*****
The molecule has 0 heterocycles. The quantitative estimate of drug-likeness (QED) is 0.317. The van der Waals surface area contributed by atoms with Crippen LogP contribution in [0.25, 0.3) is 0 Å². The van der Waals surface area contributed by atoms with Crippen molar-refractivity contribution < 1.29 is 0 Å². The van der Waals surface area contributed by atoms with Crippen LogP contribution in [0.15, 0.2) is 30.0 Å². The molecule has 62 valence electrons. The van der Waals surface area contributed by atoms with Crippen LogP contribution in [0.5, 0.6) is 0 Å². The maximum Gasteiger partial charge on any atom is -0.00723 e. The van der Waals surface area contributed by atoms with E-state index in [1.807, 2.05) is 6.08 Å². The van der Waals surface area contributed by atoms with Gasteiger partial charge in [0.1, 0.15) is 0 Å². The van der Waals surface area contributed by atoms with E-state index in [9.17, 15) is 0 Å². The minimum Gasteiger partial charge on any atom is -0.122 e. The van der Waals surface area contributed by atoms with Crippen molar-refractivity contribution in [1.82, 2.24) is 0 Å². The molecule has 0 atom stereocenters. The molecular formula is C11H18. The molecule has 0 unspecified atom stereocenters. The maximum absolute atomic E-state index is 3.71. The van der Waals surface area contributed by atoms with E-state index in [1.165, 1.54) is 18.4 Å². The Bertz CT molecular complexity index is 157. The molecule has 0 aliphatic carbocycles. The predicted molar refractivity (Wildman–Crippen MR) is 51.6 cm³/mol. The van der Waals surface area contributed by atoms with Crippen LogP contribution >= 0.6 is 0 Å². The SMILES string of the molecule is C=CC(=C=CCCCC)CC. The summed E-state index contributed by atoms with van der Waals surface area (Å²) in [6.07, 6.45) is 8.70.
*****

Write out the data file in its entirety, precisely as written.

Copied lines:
The molecule has 0 heterocycles. The quantitative estimate of drug-likeness (QED) is 0.317. The van der Waals surface area contributed by atoms with Crippen LogP contribution in [0.25, 0.3) is 0 Å². The van der Waals surface area contributed by atoms with Crippen molar-refractivity contribution < 1.29 is 0 Å². The van der Waals surface area contributed by atoms with Crippen LogP contribution in [0.15, 0.2) is 30.0 Å². The molecule has 62 valence electrons. The van der Waals surface area contributed by atoms with Crippen LogP contribution in [0.5, 0.6) is 0 Å². The maximum Gasteiger partial charge on any atom is -0.00723 e. The van der Waals surface area contributed by atoms with E-state index in [1.807, 2.05) is 6.08 Å². The van der Waals surface area contributed by atoms with Gasteiger partial charge in [0.1, 0.15) is 0 Å². The van der Waals surface area contributed by atoms with E-state index in [9.17, 15) is 0 Å². The minimum Gasteiger partial charge on any atom is -0.122 e. The van der Waals surface area contributed by atoms with Crippen molar-refractivity contribution in [1.82, 2.24) is 0 Å². The molecule has 0 atom stereocenters. The molecular formula is C11H18. The molecule has 0 unspecified atom stereocenters. The maximum absolute atomic E-state index is 3.71. The van der Waals surface area contributed by atoms with E-state index in [1.165, 1.54) is 18.4 Å². The Bertz CT molecular complexity index is 157. The molecule has 0 aliphatic carbocycles. The predicted molar refractivity (Wildman–Crippen MR) is 51.6 cm³/mol. The van der Waals surface area contributed by atoms with Crippen LogP contribution >= 0.6 is 0 Å². The SMILES string of the molecule is C=CC(=C=CCCCC)CC. The summed E-state index contributed by atoms with van der Waals surface area (Å²) in [6.07, 6.45) is 8.70.